“You’ll find he’s only about five feet tall Doctor and easily that much around the belly.  He complained constantly about how everyone and everything in the world was against him.  I think he enjoyed being unhappy and unpleasant both.  That gave him something to talk about and he talked about nothing else.”

“Then he had a degree of mental illness; eh Matt?” Doctor White asked.

“Oh yes indeed, but if he was examined by a psychiatrist, the judgment would possibly be he was not quite nuts enough to be confined…because he was so habitually filthy.”

“So you’ve had run-ins with him, eh?”

“Yes and I know other Officers also did, all over the city.  He would park this awful truck on the street somewhere and sleep in it, knowing that was illegal and that he’d get tickets for doing that.

“I suggested to him one time that all he had to do to park legally and sleep peacefully was to make friends with some homeowner.  Maybe for a few dollars a month the homeowner would let him park in his driveway at night to sleep, to use his toilet and maybe also allow him once a week or so to shower.  He could use a regular pay laundry for his clothes.

“But you know what?  He scoffed at those ideas as the most foolish suggestions he had ever heard!  As I said, the man was absolutely and totally negative in just about everything,” I told the MedEx doctor.

“So the man will not likely be missed,” the doctor said as though his death meant little.

But of course, even though he was a rotten, “mentally challenged,” filthy bum, it was my duty to find out who had so brutally ended his life.

It was difficult to open the driver side door of the truck.  I recalled seeing him struggling to climb into it and get seated, since he was so obese.  His legs were amazingly thick.  But then, he took his time getting in since he was bewailing his travails at me until he finally slammed his door shut.

He told me he didn’t even have a bank account – several banks had refused to give him one and he growled at their unfairness – so he got some sort of disability check in a post office box.

“Whatever he did with his money, he sure didn’t spend it on just about anything but fattening food and sugary Coca Colas.  Obviously, he was a glutton and he actually told me he could not understand why he couldn’t lose weight.  Apparently, he did not drink alcohol or use illegal drugs – he told me that and it was about the only thing he said he did not do, that I thought reasonable.

“Matt,” the doctor said, interrupting my thoughts about Nichols, “the temperature didn’t get below about 70 degrees last night so it must have been warm for him in there.  Touching his skin – damn, it’s dirty! – touching him, I’d have to guess just now that he expired around midnight.”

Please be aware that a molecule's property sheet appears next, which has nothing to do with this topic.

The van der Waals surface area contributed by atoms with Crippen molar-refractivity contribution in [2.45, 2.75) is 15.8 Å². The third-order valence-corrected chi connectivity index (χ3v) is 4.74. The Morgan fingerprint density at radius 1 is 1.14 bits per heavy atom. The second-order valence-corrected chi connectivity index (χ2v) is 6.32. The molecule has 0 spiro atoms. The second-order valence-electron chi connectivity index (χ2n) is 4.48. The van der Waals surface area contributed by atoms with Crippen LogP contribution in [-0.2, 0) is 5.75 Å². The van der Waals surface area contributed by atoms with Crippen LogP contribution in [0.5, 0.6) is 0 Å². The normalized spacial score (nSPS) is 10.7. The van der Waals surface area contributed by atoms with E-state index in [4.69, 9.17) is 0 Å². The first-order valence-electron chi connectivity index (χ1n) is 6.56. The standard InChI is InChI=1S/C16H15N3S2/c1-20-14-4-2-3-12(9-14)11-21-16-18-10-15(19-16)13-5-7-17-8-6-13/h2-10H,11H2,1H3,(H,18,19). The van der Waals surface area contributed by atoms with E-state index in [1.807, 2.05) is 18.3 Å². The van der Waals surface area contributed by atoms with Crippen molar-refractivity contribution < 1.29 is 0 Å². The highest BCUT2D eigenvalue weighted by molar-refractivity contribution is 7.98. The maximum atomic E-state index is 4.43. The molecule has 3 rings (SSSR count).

“That was the reported time of death of little Abe Jackson, too,” I reminded him.

“Yes, you’re right.  Maybe there’s a pattern beginning here, eh Matt?”

“Could be Doc.  Well, I’m going to check through what we might jokingly call some of his possessions, to see if I can find out if he has any next of kin.”

Going around to the other side of that stinking truck, I opened the passenger side door only to have a bunch of trash spill off the seat and the floor out onto the pavement.   There were all sorts of fast food wrappers and smashed soft drink cups.  There were newspapers and even naughty girlie magazines.  It was not likely that he had any experience at all with real, live females; just the fantasy kind.

In the riot inside his glove compartment, I found a letter to him from a sister in Phoenix, Arizona.  In the letter she begged him to come stay with her and lead a decent Christian life.  She pleaded with him to change his ways or he’d “go straight to hell and suffer eternal fire and damnation forever and ever and ever,” was the way she put it.  I had to guess Nichols didn’t much want to hear that sort of “holier than thou” nagging so he stayed away from her.

Probably his sister would be the one to be notified of his passing into the unknown.  I could find no Last Will and I hardly expected him to be so responsible as to take care of that little matter.  But then, it didn’t seem he had anything to leave to anyone except for that impossibly awful and junk-filled pickup.

Of course, many homeless folks get that way apparently through no fault of their own, but simply from very bad luck.  They lose a job, can’t get another job, can’t pay their rent or even buy food so they have to sleep on the streets and accept whatever handouts might be available.